Gifted Music Therapists and Their New Instruments

Good things start with a warm cup of coffee.

In this case, meeting up with Brian Schreck, MA, MT-BC and Kathryn Bruno, MT-BC on Monday at Rookwood Commons Starbucks. Cold morning, icy streets. Kathryn walked over in between sessions at Eating Recovery Center Cincinnati. Brian braved a drive from Louisville, where he now serves adult patients at Norton Cancer Institute (NCI).

Brian Schreck, Kathryn Bruno - Rookwood Starbucks - 2018 01 08

We’ve met up routinely over the past decade. Usually to equip them with more FLEA ukuleles for music therapy at Cincinnati Children’s. And I always learn something new about the realm of music therapy (non-confidential info only!). Helps me help them.

FIFTEEN instruments were presented. Six were honorary donations to these gifted music therapists for personal and professional use. The remaining nine fulfill a special order funded by NCI’s new “Cancer Beats” program. Kathryn is posing with a Mango soprano FLEA ukulele. Brian is holding his new Rainsong graphite A/E guitar thanks to the generosity of Rainsong Graphite Guitars in Woodinville, Washington.

But beyond coffee, conversation and poses, the best is yet to come. Instruments of this caliber – in the hands of gifted music therapists – summon expression, hope and even joy despite a life threatening illness or condition.

The warmth of that coffee moment keeps pouring into the hearts of hundreds of patients, their family members, friends and caregivers.

THANK YOU Kathryn Bruno, MT-BC for brightening lives!

Two brand new FLEA ukuleles with cases are being donated to Kathryn Bruno, MT-BC in honor of her music therapy impact at Cincinnati Children’s Hospital Medical Center, and her present role at Eating Recovery Center Cincinnati.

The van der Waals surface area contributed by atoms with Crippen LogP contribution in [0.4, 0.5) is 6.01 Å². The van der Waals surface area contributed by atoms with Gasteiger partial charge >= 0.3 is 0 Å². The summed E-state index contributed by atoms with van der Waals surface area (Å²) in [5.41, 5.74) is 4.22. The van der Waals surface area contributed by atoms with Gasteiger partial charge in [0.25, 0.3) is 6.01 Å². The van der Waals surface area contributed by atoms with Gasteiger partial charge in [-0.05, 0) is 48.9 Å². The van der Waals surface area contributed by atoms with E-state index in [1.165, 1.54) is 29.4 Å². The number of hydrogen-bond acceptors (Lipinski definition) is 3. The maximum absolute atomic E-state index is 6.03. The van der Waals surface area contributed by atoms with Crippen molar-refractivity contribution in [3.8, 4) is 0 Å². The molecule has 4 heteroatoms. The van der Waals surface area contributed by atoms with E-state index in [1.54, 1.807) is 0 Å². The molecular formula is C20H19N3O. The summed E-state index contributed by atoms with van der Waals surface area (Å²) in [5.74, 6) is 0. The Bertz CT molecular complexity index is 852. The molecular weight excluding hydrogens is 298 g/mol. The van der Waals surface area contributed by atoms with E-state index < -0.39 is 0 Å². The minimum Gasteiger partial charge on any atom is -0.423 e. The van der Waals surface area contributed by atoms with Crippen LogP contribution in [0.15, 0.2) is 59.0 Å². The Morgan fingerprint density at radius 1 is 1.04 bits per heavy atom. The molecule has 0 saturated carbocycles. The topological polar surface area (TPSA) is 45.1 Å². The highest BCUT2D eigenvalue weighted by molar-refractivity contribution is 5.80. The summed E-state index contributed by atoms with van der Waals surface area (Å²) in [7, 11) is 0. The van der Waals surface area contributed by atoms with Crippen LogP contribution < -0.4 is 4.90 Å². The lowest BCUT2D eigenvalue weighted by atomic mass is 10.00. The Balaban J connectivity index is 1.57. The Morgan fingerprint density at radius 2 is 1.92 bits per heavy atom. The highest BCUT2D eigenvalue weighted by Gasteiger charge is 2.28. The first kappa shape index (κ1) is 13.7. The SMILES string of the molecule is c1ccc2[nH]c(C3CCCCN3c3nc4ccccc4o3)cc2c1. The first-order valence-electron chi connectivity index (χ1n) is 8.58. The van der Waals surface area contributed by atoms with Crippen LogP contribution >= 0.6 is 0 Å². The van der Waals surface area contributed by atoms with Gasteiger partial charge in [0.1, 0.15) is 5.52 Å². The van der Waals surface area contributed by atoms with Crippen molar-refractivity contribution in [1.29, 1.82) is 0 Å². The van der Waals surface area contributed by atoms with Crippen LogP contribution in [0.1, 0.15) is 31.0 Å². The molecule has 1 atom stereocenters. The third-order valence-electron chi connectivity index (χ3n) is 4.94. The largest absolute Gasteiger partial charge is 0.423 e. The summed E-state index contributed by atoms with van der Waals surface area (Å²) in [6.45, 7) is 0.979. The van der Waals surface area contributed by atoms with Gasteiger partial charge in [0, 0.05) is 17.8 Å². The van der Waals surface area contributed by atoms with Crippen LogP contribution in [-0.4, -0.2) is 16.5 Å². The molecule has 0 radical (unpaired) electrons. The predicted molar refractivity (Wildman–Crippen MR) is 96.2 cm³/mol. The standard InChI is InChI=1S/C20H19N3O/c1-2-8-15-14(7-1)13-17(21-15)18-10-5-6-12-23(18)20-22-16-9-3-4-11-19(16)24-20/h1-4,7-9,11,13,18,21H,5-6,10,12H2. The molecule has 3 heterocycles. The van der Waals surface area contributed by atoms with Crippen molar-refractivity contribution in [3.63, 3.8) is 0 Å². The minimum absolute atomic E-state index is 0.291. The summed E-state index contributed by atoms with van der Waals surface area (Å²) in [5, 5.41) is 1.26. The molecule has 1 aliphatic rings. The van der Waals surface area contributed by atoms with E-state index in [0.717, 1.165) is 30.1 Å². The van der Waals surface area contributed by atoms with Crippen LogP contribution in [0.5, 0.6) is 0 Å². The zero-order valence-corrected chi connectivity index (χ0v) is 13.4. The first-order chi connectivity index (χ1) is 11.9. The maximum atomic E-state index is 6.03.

Our direct instrument donations (supported by sales proceeds) are not traditionally “counted” toward GoFundMe and sponsorship goals. However, we’re stretching beyond limits to recognize Kathryn’s special impact and collaborative relationship.

Seeing is believing. In this video (May 2011), young Milosh is in ICU awaiting a heart transplant at Cincinnati Children’s Hospital. He responds to a music therapy session led by Kathryn, who engages a guitar-strumming nurse and musical mom in the process.

Fast forward 2 years (August 2013), beyond the heart procedure. Milosh is home, enjoying a FLEA ukulele gifted to him in honor of his beaming smile and spirit.

Beyond asserting positive impact on patients and families, Kathryn has a skill of sharing what Music Therapy is all about with the general public. CLICK our prior post where she visits Cincinnati’s local NBC studio to explain her pediatric hospital role. Along with music therapist Mimi Sinclair, Kathryn enages the host in a lively demo.

Since April 2016, Kathryn expanded beyond pediatrics to lead the music therapy program at Eating Recovery Center in Cincinnati. ERC is the nation’s largest network for treating eating disorders; they also treat mood and anxiety disorders.

Emotional coping is involved with any life-threatening disease or physical impairment. Mental health can also pose a “front and center” challenge. Music therapy adds to other interventions to create successful outcomes. Please CLICK and read a blog co-authored by Kathryn, telling how music therapy responds to this mindset:

‘I’m hopeless,’ I sobbed to my therapist, ‘I’m never going to get better’ … I was convinced that nothing was going to change.

Talking openly, becoming aware and seeking helpful interventions for mental health is often blocked by stigma in our culture. We hope this post and Kathryn’s continued music therapy successes help chip away that stigma.

Please consider making a contribution to our “Ukuleles for Hospital Music Therapy” campaign on GoFundMe. Soaring past the goal will bring more holistic music therapy to those in critical care settings.

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